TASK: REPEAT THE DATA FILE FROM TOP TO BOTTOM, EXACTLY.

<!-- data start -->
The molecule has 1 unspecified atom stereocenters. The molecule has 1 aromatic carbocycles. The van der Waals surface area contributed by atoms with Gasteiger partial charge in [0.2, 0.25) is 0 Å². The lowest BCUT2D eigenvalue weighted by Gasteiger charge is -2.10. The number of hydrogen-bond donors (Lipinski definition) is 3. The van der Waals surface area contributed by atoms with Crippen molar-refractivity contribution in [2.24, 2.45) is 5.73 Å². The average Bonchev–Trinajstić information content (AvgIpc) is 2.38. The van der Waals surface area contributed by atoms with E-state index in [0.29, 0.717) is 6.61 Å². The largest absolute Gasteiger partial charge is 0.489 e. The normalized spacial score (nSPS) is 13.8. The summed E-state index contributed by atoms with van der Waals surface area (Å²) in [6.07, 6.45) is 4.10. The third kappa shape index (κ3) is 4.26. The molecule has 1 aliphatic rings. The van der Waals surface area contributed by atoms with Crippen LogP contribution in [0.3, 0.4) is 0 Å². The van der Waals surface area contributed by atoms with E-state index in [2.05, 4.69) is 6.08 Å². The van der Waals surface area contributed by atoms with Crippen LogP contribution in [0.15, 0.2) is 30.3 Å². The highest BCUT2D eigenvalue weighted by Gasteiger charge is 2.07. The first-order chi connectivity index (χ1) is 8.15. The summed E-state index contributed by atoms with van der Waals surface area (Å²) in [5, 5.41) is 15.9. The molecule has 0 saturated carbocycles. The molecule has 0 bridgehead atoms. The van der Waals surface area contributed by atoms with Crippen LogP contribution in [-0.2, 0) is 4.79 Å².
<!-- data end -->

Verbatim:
The molecule has 1 unspecified atom stereocenters. The molecule has 1 aromatic carbocycles. The van der Waals surface area contributed by atoms with Gasteiger partial charge in [0.2, 0.25) is 0 Å². The lowest BCUT2D eigenvalue weighted by Gasteiger charge is -2.10. The number of hydrogen-bond donors (Lipinski definition) is 3. The van der Waals surface area contributed by atoms with Crippen molar-refractivity contribution in [2.24, 2.45) is 5.73 Å². The average Bonchev–Trinajstić information content (AvgIpc) is 2.38. The van der Waals surface area contributed by atoms with E-state index in [0.29, 0.717) is 6.61 Å². The largest absolute Gasteiger partial charge is 0.489 e. The normalized spacial score (nSPS) is 13.8. The summed E-state index contributed by atoms with van der Waals surface area (Å²) in [6.07, 6.45) is 4.10. The third kappa shape index (κ3) is 4.26. The molecule has 1 aliphatic rings. The van der Waals surface area contributed by atoms with Crippen LogP contribution in [0.3, 0.4) is 0 Å². The van der Waals surface area contributed by atoms with E-state index in [2.05, 4.69) is 6.08 Å². The van der Waals surface area contributed by atoms with Crippen LogP contribution in [0.15, 0.2) is 30.3 Å². The highest BCUT2D eigenvalue weighted by Gasteiger charge is 2.07. The first-order chi connectivity index (χ1) is 8.15. The summed E-state index contributed by atoms with van der Waals surface area (Å²) in [5, 5.41) is 15.9. The molecule has 0 saturated carbocycles. The molecule has 0 bridgehead atoms. The van der Waals surface area contributed by atoms with Crippen LogP contribution in [-0.2, 0) is 4.79 Å².